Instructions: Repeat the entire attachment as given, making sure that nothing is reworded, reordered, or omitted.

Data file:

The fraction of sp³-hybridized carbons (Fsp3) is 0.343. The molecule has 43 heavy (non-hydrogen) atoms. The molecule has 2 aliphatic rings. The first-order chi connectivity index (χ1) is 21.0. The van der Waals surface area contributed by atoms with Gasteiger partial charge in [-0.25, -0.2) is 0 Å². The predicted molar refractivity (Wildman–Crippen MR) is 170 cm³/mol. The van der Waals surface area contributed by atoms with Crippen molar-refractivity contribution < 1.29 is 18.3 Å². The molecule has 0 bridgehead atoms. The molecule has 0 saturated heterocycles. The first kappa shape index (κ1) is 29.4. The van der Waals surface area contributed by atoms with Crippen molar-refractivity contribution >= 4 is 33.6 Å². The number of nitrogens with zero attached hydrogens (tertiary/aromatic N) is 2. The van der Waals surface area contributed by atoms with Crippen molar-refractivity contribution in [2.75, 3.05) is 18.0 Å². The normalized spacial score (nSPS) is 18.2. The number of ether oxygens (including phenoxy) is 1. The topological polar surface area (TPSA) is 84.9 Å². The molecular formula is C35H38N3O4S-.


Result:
The fraction of sp³-hybridized carbons (Fsp3) is 0.343. The molecule has 43 heavy (non-hydrogen) atoms. The molecule has 2 aliphatic rings. The first-order chi connectivity index (χ1) is 21.0. The van der Waals surface area contributed by atoms with Gasteiger partial charge in [-0.25, -0.2) is 0 Å². The predicted molar refractivity (Wildman–Crippen MR) is 170 cm³/mol. The van der Waals surface area contributed by atoms with Crippen molar-refractivity contribution < 1.29 is 18.3 Å². The molecule has 0 bridgehead atoms. The molecule has 0 saturated heterocycles. The first kappa shape index (κ1) is 29.4. The van der Waals surface area contributed by atoms with Crippen molar-refractivity contribution >= 4 is 33.6 Å². The number of nitrogens with zero attached hydrogens (tertiary/aromatic N) is 2. The van der Waals surface area contributed by atoms with Crippen molar-refractivity contribution in [2.75, 3.05) is 18.0 Å². The normalized spacial score (nSPS) is 18.2. The number of ether oxygens (including phenoxy) is 1. The topological polar surface area (TPSA) is 84.9 Å². The molecular formula is C35H38N3O4S-.